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Abigail Murphy
28 Oct 2014

What’s it like being Abi the Outlander?

Update 6th January 2016:

Although much of what I have written below here, almost 18 months ago is completely still the case here at Outlandish, our legal structure is going to change. The employee owned route for us, ended up not delivering the benefits we had hoped, and as of this year we have all become self-employed and will be moving to become a Co-operative Consortium in the near future. Read Harry’s fantastic blog explaining the detail of why we are choosing to become a Co-operative.

 

Other updates:

  • I still work with my friends – there are even more of them now
  • I still have the responsibility for the success of failure of the business
  • I now come in from Bounds Green on the train as I bought a whole house (cripes!)
  • We still work with nice clients doing interesting projects
  • We are still (evidently) able to change the way we do things quickly and constantly trying to improve
  • We still don’t maximise our profits and have made even more effort to ensure our profits go to good causes and fund good projects
  • We still develop our skils and experience wherever possible. In December 2015 we went on a group counselling session to learn about solution-focused behavourial therapy. It was great.
  • We go out for lunch rather than get it delivered – we got a bit bored of the same food all the time!

 

Original post published on October 28th 2014:

Why do I work here?

  • I work with my friends
  • I have the responsibility for the success or failure of the business (along with everyone else – we are employee-owned)
  • I walk to work (Finsbury Park)
  • We work with nice clients doing interesting projects (my favourite at the moment) and all of us decide which projects and clients we work with
  • We are able to change the way we do things quickly and constantly try and improve (See Consent based decision making)
  • We don’t maximise our profits – we prefer to deliver quality work rather than rake in lots of money
  • We develop our skills and experience wherever possible. Our mantra is ‘See one, do one, teach one’
  • We get lunch delivered to our office twice a week
see one, do one, teach one

We did a team print screen session and have the results up around the office

What’s it like?

As one of the first people to join Outlandish (the 4th partner), I’ve seen Outlandish grow from a group of friends, freelancing together and working around a dining table to something altogether more established, more planned and more focussed. But still a group of friends trying to do some good stuff.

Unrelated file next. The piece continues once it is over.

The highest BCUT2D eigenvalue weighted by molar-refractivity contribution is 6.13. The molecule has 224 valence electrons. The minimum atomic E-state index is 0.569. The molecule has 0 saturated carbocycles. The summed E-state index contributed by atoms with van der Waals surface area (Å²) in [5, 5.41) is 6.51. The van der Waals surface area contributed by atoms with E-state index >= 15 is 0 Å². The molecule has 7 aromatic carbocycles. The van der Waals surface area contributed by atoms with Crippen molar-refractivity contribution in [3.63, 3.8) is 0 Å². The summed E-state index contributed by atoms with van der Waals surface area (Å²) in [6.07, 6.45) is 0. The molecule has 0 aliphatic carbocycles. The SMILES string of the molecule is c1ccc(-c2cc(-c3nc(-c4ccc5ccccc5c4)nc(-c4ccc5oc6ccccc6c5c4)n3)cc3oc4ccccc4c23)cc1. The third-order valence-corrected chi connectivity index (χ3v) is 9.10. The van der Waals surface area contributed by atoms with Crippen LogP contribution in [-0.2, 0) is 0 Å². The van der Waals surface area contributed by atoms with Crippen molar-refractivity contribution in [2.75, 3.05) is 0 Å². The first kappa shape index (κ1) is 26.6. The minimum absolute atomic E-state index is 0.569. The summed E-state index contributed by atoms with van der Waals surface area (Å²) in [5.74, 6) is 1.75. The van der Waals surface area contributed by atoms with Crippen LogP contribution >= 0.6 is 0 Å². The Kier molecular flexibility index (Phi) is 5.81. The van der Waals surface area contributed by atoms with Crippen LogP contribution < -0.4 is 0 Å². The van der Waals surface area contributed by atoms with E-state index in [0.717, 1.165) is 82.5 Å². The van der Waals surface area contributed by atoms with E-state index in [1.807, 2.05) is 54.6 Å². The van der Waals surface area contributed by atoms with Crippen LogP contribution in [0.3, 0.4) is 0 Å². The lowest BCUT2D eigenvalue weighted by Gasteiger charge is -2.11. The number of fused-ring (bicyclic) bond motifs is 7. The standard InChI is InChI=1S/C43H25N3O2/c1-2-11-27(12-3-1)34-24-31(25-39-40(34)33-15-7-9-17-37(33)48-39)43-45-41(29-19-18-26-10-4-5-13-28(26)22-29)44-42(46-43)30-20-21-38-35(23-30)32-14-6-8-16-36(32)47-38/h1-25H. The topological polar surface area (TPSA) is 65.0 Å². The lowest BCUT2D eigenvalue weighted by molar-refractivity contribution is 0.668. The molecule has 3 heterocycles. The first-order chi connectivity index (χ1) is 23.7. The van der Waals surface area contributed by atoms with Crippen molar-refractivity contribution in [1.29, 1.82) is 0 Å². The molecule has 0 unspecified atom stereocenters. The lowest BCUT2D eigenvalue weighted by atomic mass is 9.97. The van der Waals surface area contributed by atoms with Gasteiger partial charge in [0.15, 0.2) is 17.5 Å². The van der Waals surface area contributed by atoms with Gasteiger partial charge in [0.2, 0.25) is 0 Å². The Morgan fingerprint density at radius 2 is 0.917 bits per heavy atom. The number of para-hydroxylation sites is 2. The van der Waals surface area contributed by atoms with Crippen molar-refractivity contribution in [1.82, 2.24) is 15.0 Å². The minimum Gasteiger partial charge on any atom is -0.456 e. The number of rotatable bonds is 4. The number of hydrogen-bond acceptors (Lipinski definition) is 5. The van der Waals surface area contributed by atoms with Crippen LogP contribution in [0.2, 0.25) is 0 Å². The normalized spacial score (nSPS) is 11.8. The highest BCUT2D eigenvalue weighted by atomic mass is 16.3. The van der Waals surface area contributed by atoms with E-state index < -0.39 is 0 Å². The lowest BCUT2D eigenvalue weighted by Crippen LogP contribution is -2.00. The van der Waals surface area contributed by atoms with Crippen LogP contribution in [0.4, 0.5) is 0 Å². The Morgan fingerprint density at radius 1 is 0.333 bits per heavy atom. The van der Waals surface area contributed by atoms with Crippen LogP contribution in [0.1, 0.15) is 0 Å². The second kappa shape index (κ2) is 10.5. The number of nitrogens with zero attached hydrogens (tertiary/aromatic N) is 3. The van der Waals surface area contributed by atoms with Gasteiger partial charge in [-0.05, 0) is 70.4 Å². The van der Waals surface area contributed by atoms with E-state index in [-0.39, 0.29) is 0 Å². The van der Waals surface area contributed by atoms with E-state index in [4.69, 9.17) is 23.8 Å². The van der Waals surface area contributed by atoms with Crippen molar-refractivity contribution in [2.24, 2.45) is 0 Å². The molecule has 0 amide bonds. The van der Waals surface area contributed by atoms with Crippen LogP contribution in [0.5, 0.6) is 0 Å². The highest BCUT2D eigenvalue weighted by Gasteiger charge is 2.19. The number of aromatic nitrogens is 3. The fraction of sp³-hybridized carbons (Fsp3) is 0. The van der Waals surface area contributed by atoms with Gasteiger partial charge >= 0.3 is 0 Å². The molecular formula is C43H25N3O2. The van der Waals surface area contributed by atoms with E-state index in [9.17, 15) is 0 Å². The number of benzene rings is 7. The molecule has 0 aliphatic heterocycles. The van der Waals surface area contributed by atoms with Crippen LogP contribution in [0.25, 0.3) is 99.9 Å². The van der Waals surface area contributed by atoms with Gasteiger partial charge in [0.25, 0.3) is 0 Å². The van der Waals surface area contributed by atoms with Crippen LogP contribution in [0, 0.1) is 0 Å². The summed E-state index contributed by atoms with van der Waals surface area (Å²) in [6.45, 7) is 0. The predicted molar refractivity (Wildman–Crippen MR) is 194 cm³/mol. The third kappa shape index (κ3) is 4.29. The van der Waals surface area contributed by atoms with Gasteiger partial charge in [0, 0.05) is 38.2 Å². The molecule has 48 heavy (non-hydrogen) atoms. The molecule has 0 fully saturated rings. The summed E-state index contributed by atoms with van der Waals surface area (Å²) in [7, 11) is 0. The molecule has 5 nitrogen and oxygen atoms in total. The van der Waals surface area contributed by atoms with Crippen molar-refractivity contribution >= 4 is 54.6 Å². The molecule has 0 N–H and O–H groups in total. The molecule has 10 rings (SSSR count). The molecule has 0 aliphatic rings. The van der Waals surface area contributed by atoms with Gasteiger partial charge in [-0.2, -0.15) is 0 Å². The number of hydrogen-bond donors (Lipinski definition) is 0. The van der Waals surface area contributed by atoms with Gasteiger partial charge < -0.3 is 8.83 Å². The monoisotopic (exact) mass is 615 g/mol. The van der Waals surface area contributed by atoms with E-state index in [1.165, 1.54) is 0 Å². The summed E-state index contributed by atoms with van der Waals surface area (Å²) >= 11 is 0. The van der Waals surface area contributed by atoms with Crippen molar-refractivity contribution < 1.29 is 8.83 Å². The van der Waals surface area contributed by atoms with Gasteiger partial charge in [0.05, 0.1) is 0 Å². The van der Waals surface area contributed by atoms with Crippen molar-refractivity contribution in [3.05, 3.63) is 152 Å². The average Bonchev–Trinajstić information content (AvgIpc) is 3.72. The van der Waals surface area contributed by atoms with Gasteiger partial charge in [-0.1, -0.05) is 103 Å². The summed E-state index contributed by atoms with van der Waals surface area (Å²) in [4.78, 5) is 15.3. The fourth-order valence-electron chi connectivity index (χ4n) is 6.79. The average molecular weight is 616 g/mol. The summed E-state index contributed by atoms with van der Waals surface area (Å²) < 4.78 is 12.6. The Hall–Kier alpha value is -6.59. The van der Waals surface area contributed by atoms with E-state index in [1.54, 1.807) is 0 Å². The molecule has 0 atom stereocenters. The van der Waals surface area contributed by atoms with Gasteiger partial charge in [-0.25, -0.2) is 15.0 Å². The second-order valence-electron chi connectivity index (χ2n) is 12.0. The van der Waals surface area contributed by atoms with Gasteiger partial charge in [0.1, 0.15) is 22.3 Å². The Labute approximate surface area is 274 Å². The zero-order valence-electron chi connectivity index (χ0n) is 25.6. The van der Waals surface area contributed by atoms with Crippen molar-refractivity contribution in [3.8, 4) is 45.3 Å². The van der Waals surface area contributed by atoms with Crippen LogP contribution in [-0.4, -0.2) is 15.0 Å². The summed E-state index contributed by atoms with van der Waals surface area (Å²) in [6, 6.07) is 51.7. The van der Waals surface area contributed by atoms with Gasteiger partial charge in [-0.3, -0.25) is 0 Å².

We’ve taken the big step to be fundamentally employee-owned (exact legal structure yet to be defined as nothing quite seems to match our needs!), share profit at the end of the year equally between all Outlanders and use consensus based decision making in all important business matters, as well as fostering a work environment that shares responsibility but also the rewards.

The longer I work here, the more I realise we really are trying to do something quite different. We try not to have specific job descriptions and roles, but key areas of responsibility. We invite all Outlanders to be interested in any aspect of the business, and encourage the techies to understand the finance, the projecty people to understand the tech, and for us all to make effort to bring in business, extend our skills and input in to the direction the company should take. This really is the way it is, it isn’t just hot air, although it relies on each individual to make this happen – but communicating that to clients, possible Outlanders and friends takes a while. We are currently working with Pete Burden who is helping us define our purpose further. Here is the blog that talks about the purpose we came up with.

As the person who pretty much keeps things ticking at Outlandish (job titles that could be associated with what I do; Programme Manager, Project Manager, Operations Manager, Finance Director, HR Manager), at first I found the prospect of still being responsible for the business, without having the exact authority to change things (without getting it agreed by EVERYONE first) frightening. I went through a phase of feeling like I didn’t know what I was supposed to be doing, not understanding how anything was ever going to get done and unsure if there was still a place for me in the future (I thrive on structure, process and targets). Now that we are embracing the non hierarchical approach to decision making, things have settled down and I feel we as a team are in control of what is happening, and it isn’t all on one or two shoulders.

So finding the right people is utterly key to our success. At the moment there are 9 of us, not enough to be able to carry any one, and all must visibly contribute to the business, bring in more value than they cost and pro-actively try and improve any aspect of the business that is important to them. Performance, profit or loss on projects and success is plain to see – there are few places to hide.

For some who just want a job, the way we are trying to work and develop would sound utterly terrifying, it certainly isn’t for everyone, for others it would sound fascinating, motivating and something they would like to be involved in. So if you are one of those who wants to find out more, or you know someone who might fancy themselves as an Outlander, let us know!